Innovation and the Growth of Cities

Innovation and the Growth of Cities

Zoltán J. Ács

This new and original book by Zoltan Acs explores the relationship between industrial innovation and economic growth at the regional level, and reaches conclusions as to why some regions grow but others decline. While the analysis draws on industrial organization, labor economics, regional science, geography and entrepreneurship, the book focuses on innovation and the growth of cities by the use of endogenous growth theory.

Chapter 1: Technology and Entrepreneurship

Zoltán J. Ács

Subjects: economics and finance, economics of innovation, evolutionary economics, geography, cities, innovation and technology, economics of innovation, urban and regional studies, cities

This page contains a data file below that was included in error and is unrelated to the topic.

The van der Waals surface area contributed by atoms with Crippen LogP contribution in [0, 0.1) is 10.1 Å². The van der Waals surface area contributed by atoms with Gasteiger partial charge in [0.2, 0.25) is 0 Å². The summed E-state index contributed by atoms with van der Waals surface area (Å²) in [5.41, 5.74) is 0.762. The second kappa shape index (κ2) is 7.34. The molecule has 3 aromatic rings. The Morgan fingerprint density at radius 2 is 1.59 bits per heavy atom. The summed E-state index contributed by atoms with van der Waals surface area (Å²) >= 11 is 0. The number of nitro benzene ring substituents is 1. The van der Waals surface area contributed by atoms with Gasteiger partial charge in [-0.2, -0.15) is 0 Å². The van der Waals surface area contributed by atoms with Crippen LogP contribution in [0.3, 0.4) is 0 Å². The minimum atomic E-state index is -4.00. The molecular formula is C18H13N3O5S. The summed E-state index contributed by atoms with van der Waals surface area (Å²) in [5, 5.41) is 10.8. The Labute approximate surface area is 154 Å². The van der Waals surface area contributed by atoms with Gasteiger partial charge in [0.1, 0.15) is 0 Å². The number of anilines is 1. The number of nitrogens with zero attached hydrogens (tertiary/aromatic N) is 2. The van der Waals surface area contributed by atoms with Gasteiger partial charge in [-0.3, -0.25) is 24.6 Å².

1.1 INTRODUCTION In 1874 James Ritty invented the mechanical cash register in Dayton, Ohio. For most of the twentieth century to Wall Street and the world, Dayton, Ohio was the home of the National Cash Register Company. National Cash Register got rich as it sold its machines all over the world, and it rewarded its workers with high wages and benefits, and its home town with a firm hand of civic guidance. However, Dayton’s dominance in cash registers and numerous other industrial innovations did not last forever. The information revolution led to a shift in the knowledge base, and the mechanical cash register was replaced with optical scanners and computers at the checkout counter in virtually every retail establishment. After a hostile takeover of National Cash Register by ATT in 1991, the financially strapped company was downsized, and finally spun off. Today, Dayton finds itself between two worlds: the old economy of making things and job security and the new economy of services, technology and job insecurity (New York Times, 1996). The experience of Dayton is by no means unique. Early in the twentieth century the great bulk of traditional industrial strength of the United States was concentrated in a relatively small part of the northeast and the eastern part of the American midwest: roughly speaking, within the approximate parallelogram of Green Bay, Wisconsin–St Louis–Baltimore–Portland, Maine. This manufacturing belt took shape in the second half of the nineteenth century and proved remarkably persistent. As late as 1957,...

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